Moving to Hawaii • Hiking Saddle Mountain • The Oregon Coast • September 16, 2017
Our main reason for having our cross-country journey end in Oregon was because my brother Grant had recently moved to Portland, and we were excited to be able to visit him in his new home state! After admiring the mountains in Oregon’s coastal range from Cape Disappointment, we researched the hiking and read that Saddle Mountain was the highest peak in the area and was under 5 miles round trip. We threw that out as a suggestion, and Grant bravely agreed to join us for the hike.
The plan was to meet at the trailhead around 10 on Saturday morning. This absolutely goes against our policy of getting an early start on hikes, especially on weekends and near big cities, but it wasn’t too bad to begin with. When we arrived, the parking lot seemed to be filling up. The perimeter of the lot had hardly any vacant spots, and people were starting to form a row in the middle. However, we didn’t feel like we came across that many people on the trail. We reunited with my brother (who brought Krispy Kremes — score!) and began our hike.
The trail started with a gradual ascent through the lush forest, which we loved just as much as our last hike. However, as we got higher and came to our first vista, we only then realized it was incredibly hazy. The day before hadn’t been too bad, and we had only driven through the forest that morning so we hadn’t had a chance to see just how bad the visibility was. Thankfully the smoke in the air wasn’t very noticeable, so we decided to continue on. (This was around the time when the Eagle Creek wildfire was burning in the Columbia River Gorge.)
As we came above the forested area, we noticed that there were metal grates on top of much of the sloped sections of trail. At first we avoided it and tried to walk around, but soon realized why it was there: the dirt was very sandy and loose, and since this was a very popular trail it is suffering from overuse. We honestly hadn’t seen trails like this before, and felt a little guilty being here. I almost wish we had done a much more obscure trail that I could share with this site. This year I’ve been learning about more ways to live in such a way that’s more friendly to the environment, and what I’ve found most interesting and applicable to our lifestyle is how hiking and sharing about hikes online affects trails. By having many people share about one certain exciting hike with great views, it naturally brings more and more hikers to that one trail, and the trail may not be fit to handle so many footsteps. Another example is when we hiked in the South, we noticed the negative effects of many people cutting off switchbacks (more so than other places we’ve hiked). Alternatively, when a trail receives less attention by hikers, it becomes overgrown and harder to maintain. I honestly still have a lot to learn about these issues, and clearly we don’t abide by what we’ve learned as we spent the majority of this vacation visiting popular attractions and not seeking out obscure places. I think it’s good to be conscious of though, and to continue learning about ways to preserve the environment.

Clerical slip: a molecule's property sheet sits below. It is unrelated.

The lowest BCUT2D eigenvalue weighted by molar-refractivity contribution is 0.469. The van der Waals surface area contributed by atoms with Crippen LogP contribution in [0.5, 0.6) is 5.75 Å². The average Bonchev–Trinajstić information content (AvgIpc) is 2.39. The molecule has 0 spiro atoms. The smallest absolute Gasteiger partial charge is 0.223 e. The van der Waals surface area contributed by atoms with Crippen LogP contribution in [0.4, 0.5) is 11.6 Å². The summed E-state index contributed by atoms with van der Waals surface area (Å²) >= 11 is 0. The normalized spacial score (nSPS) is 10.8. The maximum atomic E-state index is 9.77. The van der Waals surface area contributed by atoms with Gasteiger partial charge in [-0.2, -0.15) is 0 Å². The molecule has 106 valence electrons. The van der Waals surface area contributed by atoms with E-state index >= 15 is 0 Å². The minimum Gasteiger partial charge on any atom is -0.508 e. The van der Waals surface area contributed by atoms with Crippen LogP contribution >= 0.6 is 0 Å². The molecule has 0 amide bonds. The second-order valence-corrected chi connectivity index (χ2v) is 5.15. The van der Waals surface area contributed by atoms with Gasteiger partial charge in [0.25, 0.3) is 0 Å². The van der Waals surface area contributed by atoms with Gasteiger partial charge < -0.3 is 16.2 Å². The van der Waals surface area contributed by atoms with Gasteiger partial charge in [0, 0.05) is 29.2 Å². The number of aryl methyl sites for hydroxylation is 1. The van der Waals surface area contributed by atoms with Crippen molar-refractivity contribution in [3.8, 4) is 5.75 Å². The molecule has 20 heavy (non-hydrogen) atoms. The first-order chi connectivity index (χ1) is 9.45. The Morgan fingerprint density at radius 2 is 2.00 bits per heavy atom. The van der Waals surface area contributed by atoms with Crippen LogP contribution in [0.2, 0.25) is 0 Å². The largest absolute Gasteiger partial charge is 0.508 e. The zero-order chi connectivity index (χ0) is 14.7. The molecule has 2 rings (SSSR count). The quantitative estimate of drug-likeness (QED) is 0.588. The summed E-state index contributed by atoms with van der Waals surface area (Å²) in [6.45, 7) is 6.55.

Anyway, I digress. The metal grates over the trail ended up being a life saver, especially when going downhill. I would have been much less confident had they not been there. We climbed up the side of one mountain which ended up being a false peak, and finally came into view of Saddle Mountain and the long, daunting ridge to get there. We first had to descend down the ridge before we could climb back up. There wasn’t a lot of shade here, so this area was very exposed to the sun. After the final push, we made it to the end, and found that there was only one other couple at the top. Unfortunately though, there was hardly any view because of the smoke. We still sat down and enjoyed a light lunch together before beginning our hike back down. There were so many more hikers headed up as we descended, and the parking lot was packed with vehicles parked at least a quarter to a half-mile down the narrow road to the trailhead. We enjoyed this hike, but as I mentioned, I wouldn’t return or recommend it because of how popular it is. There are plenty of other hikes in Oregon’s coastal mountain range!
Grant hadn’t been to the Pacific Coast yet, so we decided to head West to a few different attractions. While driving down 101 the day before, Curtis was reminiscing about what he had learned from when he read about Lewis and Clark, and we had noticed several historic sites that looked interesting. We couldn’t go without visiting one, so we decided to visit Fort Clatsup. Fort Clatsup is where the explorers set up camp for the winter of 1805-1806 before beginning their long journey back. There was a recreation of the fort that we were able to tour, as well as a 5 mile trail that goes out to the coast — we decided to pass on that since we had already worn ourselves out with our morning hike! My favorite part was a large map right outside the visitor’s center, where they had placed pins and note cards sharing where they were on that day in each year that the expedition took place.
The day was coming to an end, but we decided to make one last stop at another beach just to admire the natural beauty of the coast: Cannon Beach. This is another very popular town and tourist attraction, but this evening at low tide, the beach was so wide that it didn’t feel crowded. We enjoyed walking on the beach and viewing the high cliffs at Ecola State Park and Haystack Rock. We ended the night by dining at Ruby’s Roadside Grill, which advertised as being dog-friendly so it was an obvious choice. We sat out on the patio and saw plenty of other cute pups, including an adorable golden retriever puppy and a full grown bloodhound, which was basically just a giant Charlie. A great way to end a fun day with my brother!